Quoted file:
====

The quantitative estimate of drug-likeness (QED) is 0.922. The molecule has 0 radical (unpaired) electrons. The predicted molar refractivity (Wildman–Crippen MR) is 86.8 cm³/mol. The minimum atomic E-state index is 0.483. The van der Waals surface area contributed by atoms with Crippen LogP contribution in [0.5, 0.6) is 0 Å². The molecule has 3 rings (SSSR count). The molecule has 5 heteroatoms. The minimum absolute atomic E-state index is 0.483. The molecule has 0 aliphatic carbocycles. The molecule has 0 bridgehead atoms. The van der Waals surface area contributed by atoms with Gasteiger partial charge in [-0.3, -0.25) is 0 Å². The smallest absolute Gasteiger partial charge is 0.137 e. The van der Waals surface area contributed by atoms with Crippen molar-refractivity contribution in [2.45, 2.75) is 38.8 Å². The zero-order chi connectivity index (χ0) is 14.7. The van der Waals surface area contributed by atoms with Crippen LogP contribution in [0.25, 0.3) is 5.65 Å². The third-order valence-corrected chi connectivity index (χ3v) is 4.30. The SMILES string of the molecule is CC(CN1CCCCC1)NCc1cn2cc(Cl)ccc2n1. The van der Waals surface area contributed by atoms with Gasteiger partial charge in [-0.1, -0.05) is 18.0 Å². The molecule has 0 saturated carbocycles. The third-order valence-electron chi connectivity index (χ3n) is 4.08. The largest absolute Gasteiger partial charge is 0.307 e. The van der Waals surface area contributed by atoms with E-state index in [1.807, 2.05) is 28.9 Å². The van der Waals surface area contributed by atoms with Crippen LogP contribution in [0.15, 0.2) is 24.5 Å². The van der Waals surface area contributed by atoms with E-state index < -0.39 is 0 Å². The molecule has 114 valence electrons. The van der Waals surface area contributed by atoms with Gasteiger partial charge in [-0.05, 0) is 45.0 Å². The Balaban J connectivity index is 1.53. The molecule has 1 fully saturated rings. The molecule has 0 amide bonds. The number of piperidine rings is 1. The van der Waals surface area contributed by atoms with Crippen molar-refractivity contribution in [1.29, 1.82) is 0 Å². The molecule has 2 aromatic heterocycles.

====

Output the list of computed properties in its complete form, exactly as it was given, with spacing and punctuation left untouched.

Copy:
The quantitative estimate of drug-likeness (QED) is 0.922. The molecule has 0 radical (unpaired) electrons. The predicted molar refractivity (Wildman–Crippen MR) is 86.8 cm³/mol. The minimum atomic E-state index is 0.483. The van der Waals surface area contributed by atoms with Crippen LogP contribution in [0.5, 0.6) is 0 Å². The molecule has 3 rings (SSSR count). The molecule has 5 heteroatoms. The minimum absolute atomic E-state index is 0.483. The molecule has 0 aliphatic carbocycles. The molecule has 0 bridgehead atoms. The van der Waals surface area contributed by atoms with Gasteiger partial charge in [-0.3, -0.25) is 0 Å². The smallest absolute Gasteiger partial charge is 0.137 e. The van der Waals surface area contributed by atoms with Crippen molar-refractivity contribution in [2.45, 2.75) is 38.8 Å². The zero-order chi connectivity index (χ0) is 14.7. The van der Waals surface area contributed by atoms with Crippen LogP contribution in [0.25, 0.3) is 5.65 Å². The third-order valence-corrected chi connectivity index (χ3v) is 4.30. The SMILES string of the molecule is CC(CN1CCCCC1)NCc1cn2cc(Cl)ccc2n1. The van der Waals surface area contributed by atoms with Gasteiger partial charge in [-0.1, -0.05) is 18.0 Å². The molecule has 0 saturated carbocycles. The third-order valence-electron chi connectivity index (χ3n) is 4.08. The largest absolute Gasteiger partial charge is 0.307 e. The van der Waals surface area contributed by atoms with E-state index in [1.807, 2.05) is 28.9 Å². The van der Waals surface area contributed by atoms with Crippen LogP contribution in [0.15, 0.2) is 24.5 Å². The van der Waals surface area contributed by atoms with E-state index < -0.39 is 0 Å². The molecule has 114 valence electrons. The van der Waals surface area contributed by atoms with Gasteiger partial charge in [-0.05, 0) is 45.0 Å². The Balaban J connectivity index is 1.53. The molecule has 1 fully saturated rings. The molecule has 0 amide bonds. The number of piperidine rings is 1. The van der Waals surface area contributed by atoms with Crippen molar-refractivity contribution in [1.29, 1.82) is 0 Å². The molecule has 2 aromatic heterocycles.